I was waiting at the bus stop at 6pm on a Saturday on my way home from work. I watched a man in his 20’s grab the belt loop of a girl. I thought they knew each other. Her face told me otherwise. The young man caught my eye and that was the end of my post-work reverie. In my misguided attempt to ignore him I did not catch what he said until a glob of spit landed on my chest. My bus came, but as luck would have it, by the time I got to the doors it drove away.
The angry and apparently mentally unwell man grabbed me by my backpack. He told me he was going to “rape me in the ass” and other threats that I don’t fancy repeating. I asked him to get off me. We were in a crowd of people. I asked him to get off again, louder. He let go of my bag and I walked back to my bus stop. He followed. The threats continued. Nobody said or did anything. He said he was a violent man and that he was going to rip open my shirt so everyone at the bus stop could see me. He moved toward me, asking why I was ignoring him, he was on the verge of hitting me, and I pretty much fled the scene. I didn’t quite run, but it was a quick decision. Still, nobody did or said anything. Luckily he didn’t chase me down and I made it home un-raped but rather shaken.
This happened to me around the same time the NHS started using the “1 in 3 rapes happen when the victim is drunk” posters. So, had I been drunk, and it had been late at night and there had been less people around then yes the results probably would have been worse. So that means what? That I should no longer drink? I don’t think so. People should not be able to get away with behaving that way.
At Notting Hill Carnival this year a girl was in the crowd minding her own business, enjoying herself. A man grabbed her ass. She told him not to. He did it again. She turned around and pushed him away from her, out of her space. He punched her in the face and she had to go to the hospital because the damage was that severe. She said that the most sickening thing about it was she had to think about whether she should have stood up for herself. She decided she’d rather get punched again than not stand up for herself—she’s a brave woman and I admire her attitude. But I have to ask, if more people had had her back in the crowd, would he have done it?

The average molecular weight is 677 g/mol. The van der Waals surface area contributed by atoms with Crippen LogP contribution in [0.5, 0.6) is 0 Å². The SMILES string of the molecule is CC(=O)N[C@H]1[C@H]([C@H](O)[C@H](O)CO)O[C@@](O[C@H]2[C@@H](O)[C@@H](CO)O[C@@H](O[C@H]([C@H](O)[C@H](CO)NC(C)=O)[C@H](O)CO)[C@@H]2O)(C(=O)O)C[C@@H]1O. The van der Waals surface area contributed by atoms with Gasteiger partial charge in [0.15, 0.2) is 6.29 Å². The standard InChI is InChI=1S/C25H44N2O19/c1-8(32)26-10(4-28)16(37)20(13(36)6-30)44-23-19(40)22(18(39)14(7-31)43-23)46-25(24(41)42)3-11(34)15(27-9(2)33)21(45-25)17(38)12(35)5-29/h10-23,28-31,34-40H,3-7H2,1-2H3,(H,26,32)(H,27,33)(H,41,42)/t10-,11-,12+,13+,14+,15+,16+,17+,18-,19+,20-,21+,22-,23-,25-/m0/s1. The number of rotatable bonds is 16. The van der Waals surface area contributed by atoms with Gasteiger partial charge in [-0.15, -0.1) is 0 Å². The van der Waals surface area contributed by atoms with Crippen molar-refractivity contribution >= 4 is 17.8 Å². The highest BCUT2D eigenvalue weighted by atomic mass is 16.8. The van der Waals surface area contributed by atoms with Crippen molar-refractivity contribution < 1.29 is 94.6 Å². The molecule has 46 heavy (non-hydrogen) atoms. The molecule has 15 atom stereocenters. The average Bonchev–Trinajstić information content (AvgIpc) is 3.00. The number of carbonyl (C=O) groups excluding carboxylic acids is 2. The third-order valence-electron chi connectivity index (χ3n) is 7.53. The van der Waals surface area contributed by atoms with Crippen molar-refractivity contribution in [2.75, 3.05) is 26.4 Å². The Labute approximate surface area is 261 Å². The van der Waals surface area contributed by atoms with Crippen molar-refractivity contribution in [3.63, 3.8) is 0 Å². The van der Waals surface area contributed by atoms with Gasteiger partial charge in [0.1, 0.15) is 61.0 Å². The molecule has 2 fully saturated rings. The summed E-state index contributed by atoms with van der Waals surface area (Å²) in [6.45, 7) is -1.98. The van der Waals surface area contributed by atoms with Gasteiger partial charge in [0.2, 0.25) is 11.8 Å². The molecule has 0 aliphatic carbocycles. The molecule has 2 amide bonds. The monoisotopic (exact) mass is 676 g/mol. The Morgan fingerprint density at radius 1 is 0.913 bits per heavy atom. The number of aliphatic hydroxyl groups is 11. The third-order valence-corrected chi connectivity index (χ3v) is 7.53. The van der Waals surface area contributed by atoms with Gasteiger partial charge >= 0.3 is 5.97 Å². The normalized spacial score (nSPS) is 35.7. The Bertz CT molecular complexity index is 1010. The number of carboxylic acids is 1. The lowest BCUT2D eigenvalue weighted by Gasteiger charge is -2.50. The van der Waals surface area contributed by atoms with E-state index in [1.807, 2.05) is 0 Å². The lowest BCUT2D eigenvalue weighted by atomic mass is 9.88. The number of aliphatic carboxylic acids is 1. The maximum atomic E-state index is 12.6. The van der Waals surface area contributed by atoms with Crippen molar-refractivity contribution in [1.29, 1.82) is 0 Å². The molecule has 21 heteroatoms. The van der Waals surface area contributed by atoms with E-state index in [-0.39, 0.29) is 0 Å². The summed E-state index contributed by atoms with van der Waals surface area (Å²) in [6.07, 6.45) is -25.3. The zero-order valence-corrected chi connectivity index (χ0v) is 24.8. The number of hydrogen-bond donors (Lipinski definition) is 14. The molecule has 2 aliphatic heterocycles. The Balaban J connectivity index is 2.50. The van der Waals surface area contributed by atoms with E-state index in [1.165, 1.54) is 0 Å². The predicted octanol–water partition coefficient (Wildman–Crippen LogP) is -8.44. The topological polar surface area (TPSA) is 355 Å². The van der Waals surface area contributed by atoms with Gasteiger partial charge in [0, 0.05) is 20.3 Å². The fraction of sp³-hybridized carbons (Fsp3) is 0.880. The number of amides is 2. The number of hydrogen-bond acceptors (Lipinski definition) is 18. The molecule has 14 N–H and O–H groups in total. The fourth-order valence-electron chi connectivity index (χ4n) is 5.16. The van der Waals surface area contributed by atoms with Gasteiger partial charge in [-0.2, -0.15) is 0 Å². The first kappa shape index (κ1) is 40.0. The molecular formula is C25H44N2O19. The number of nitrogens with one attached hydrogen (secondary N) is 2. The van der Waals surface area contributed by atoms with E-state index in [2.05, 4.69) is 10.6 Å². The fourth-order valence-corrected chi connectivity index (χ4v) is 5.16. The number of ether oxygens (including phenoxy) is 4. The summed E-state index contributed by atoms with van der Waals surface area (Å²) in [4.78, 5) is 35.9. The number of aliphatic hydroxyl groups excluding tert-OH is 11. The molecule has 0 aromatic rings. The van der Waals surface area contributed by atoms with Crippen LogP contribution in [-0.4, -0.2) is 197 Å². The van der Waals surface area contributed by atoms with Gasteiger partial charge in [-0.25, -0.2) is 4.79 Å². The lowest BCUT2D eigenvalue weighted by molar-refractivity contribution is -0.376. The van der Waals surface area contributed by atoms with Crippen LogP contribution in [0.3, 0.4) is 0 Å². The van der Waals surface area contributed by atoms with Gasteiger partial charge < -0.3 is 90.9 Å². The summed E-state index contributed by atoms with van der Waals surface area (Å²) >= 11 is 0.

These days you can buy nail varnish that changes color if you put it in a drink spiked with GHB. You can also buy anti-rape underwear. Preventative measures are being published all over the Internet and invented everywhere in the world. But many people, including myself, are asking why? Why isn’t it more ingrained in world communities that it simply is not okay to behave sexually aggressively toward somebody? Why do women still have to be frightened on public transport or in big crowds? Why do passers-by let it happen?
As forward thinking and scientifically interesting as many modern preventative methods of violence to women are, the root cause is the issue we should be focussing on. The worry is that the root cause is too deep for us to dig out. We should not have to wander the streets self-imprisoned in chastity belts.
It’s fantastic seeing people all over the world speaking out about this subject and I look forward to watching the dialogue continue. But in a lot of cases, rather than a go-go gadget belt, the view that men choosing not to be rapists, should prevent rape. So stay safe and stand up for one another.
Image sourced from: guardianlv.com